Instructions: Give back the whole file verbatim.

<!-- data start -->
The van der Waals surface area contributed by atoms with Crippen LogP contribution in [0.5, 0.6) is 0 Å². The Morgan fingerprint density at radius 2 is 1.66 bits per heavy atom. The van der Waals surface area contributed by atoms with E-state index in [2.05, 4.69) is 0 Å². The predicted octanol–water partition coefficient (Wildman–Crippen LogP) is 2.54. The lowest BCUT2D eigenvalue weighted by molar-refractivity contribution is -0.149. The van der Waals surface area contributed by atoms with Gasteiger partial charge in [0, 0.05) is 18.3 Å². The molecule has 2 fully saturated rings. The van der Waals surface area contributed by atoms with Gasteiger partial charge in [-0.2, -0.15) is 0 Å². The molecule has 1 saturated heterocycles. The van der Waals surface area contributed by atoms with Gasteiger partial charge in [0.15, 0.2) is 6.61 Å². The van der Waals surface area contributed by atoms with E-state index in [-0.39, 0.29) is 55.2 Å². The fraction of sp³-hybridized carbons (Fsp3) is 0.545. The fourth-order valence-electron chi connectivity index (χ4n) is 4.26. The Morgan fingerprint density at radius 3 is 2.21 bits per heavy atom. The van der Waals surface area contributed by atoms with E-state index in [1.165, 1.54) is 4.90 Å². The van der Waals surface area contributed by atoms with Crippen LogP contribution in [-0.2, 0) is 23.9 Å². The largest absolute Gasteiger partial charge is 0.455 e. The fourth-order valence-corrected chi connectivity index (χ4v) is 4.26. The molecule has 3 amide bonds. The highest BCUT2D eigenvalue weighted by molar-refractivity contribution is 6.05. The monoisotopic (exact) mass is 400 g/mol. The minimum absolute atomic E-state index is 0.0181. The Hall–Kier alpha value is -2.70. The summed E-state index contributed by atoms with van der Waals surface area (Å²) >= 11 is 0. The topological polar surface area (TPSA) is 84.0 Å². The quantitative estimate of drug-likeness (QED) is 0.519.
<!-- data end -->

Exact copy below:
The van der Waals surface area contributed by atoms with Crippen LogP contribution in [0.5, 0.6) is 0 Å². The Morgan fingerprint density at radius 2 is 1.66 bits per heavy atom. The van der Waals surface area contributed by atoms with E-state index in [2.05, 4.69) is 0 Å². The predicted octanol–water partition coefficient (Wildman–Crippen LogP) is 2.54. The lowest BCUT2D eigenvalue weighted by molar-refractivity contribution is -0.149. The van der Waals surface area contributed by atoms with Gasteiger partial charge in [0, 0.05) is 18.3 Å². The molecule has 2 fully saturated rings. The van der Waals surface area contributed by atoms with Gasteiger partial charge in [-0.2, -0.15) is 0 Å². The molecule has 1 saturated heterocycles. The van der Waals surface area contributed by atoms with Gasteiger partial charge in [0.15, 0.2) is 6.61 Å². The van der Waals surface area contributed by atoms with E-state index in [-0.39, 0.29) is 55.2 Å². The fraction of sp³-hybridized carbons (Fsp3) is 0.545. The fourth-order valence-electron chi connectivity index (χ4n) is 4.26. The Morgan fingerprint density at radius 3 is 2.21 bits per heavy atom. The van der Waals surface area contributed by atoms with E-state index in [1.165, 1.54) is 4.90 Å². The van der Waals surface area contributed by atoms with Crippen LogP contribution in [-0.2, 0) is 23.9 Å². The largest absolute Gasteiger partial charge is 0.455 e. The fourth-order valence-corrected chi connectivity index (χ4v) is 4.26. The molecule has 3 amide bonds. The highest BCUT2D eigenvalue weighted by molar-refractivity contribution is 6.05. The monoisotopic (exact) mass is 400 g/mol. The minimum absolute atomic E-state index is 0.0181. The Hall–Kier alpha value is -2.70. The summed E-state index contributed by atoms with van der Waals surface area (Å²) >= 11 is 0. The topological polar surface area (TPSA) is 84.0 Å². The quantitative estimate of drug-likeness (QED) is 0.519.